|Index||3 reviews in total|
*** This review may contain spoilers ***
What an interesting week we had with the ad men at
Sterling/Cooper/Draper/Pryce. In an episode that felt like "Run Lola
Run" where we reset back to a specific point in time during the show to
tell a different story, this week's episode of "Mad Men" gave us a look
at three major story lines separated by three different characters.
First off, we had Peggy's storyline. Peggy has really been frustrated the last few weeks of the show as she feels she is disrespected as a woman and a young copy/writer. Most of her frustration stems from the Heinz account she is dealing with. After Don pulls Megan out of the office for the day (remember this scene), Peggy is left to do the presentation with only one other partner. Though she has put together a very strong campaign on two separate occasions, she cannot please her client. She gives him what he wants, but he is never satisfied. Angry about the constant negative answer with positive feedback, Peggy lashes out at the Heinz chairman. She is kicked off the account and decides to leave for the day and see a movie.
Going to the theater alone, although her boyfriend had suggested seeing the movie together earlier in the day, Peggy smokes some of the wacky with a stranger in the theater and before you know it she has her hand down his pants. This seems to be the outward demonstration of Peggy enjoying the feeling of satisfying people and being in power. Afterward, she washes up, goes back to the office, falls asleep, and is awoken by a phone call from Don who asks her if she has heard anything. Peggy assumes this is about the Heinz debacle, but it is not at all.
We go back to that moment when Don pulls Megan from the meeting when we start to follow Roger. Roger leaves the office after talking with Don and goes to a party with his wife where a group of adults will take LSD together. At first very tentative to go through with it, Roger ends up taking the drugs and starts to have some crazy things happen to him. In one of the funniest scenes in "Mad Men" history, Roger hears Russian vocals blare as he opens a bottle of vodka, smokes an entire cigarette in a one second drag, and sits in his tub laughing as he thinks he is watching the 1919 World Series. Finally, as the trip starts to settle down, Roger and his wife talk in each other's arms, both admitting that they had once loved each other, but that they need to move on. Their marriage is over.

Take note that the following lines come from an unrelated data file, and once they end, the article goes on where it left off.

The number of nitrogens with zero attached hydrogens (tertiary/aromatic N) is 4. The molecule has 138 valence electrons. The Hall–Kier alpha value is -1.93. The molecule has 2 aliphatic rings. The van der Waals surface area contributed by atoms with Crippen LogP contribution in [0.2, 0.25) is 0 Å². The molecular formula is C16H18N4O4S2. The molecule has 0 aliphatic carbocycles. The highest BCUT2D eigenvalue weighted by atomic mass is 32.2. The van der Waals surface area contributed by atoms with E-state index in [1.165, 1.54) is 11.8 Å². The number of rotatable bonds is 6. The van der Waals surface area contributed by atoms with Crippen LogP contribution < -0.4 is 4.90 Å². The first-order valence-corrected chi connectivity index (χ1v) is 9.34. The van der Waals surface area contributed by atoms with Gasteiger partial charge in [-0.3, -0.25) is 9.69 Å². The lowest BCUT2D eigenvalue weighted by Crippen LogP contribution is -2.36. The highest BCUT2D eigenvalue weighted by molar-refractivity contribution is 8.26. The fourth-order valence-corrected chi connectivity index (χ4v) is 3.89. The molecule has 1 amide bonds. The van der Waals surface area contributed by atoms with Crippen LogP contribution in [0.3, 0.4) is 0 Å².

The next morning, the couple awakes and Roger explains what they had talked about the night before. Remembering, his wife realizes that their relationship really is over. They quietly sit before Roger stands and leaves.
To read the rest of the review (IMDb form too short) visit: http://custodianfilmcritic.com/mad-men-5-6-far-away-places/
I would say this is one of the best episode of the whole season. Don
don't really get control on work, trying to win Megan, forcing Megan to
like his favorites. Don knew that Megan is his and he thinks that
showing off his power will make him win over her innocent and
unconditional love. Megan, on the other side likes to be a free bird
enjoying Don's love and care.
Beautifully crafted, each and every scene really reflect's Don's passion and his concern for Megan when searching for her. In fact the violence while he return to the apartment, really shows his passion and the way Megan just embracing Don's passion, showing the deep hidden love and how much Don really likes her.
Don's immature things, the way he is confused, his frustration and his mind when he finds that she is back home shows that She is best of everything he had good to him. Like a wise man once said; two hearts living together might not necessarily be able to evaluate other person's virtue and worthiness until they figured out that they are far and lost.
*** This review may contain spoilers ***
Don and the Mrs. take an ill-fated trip to a Howard Johnson's and the
two argue with the wife disappearing. An angry Don had left and
returned only to find his wife missing. Anxious, he comes home and the
two chase each other in a memorable scene.
The scene with the LSD of the 1960's could have been done without. However, it was determined that Don's partner and his girl were through. He thought she was speaking in German while under the influence. She admitted that it was Yiddish!
Our office lady fails in her attempt to woo a client regarding coming home with Heinz beans. She goes wild. Was everyone in the 1960's on drugs or just drugged out?
Our new employee tells the weird story of being born in a concentration camp. Unfortunately, how many babies survived that nightmare? This should be developed.
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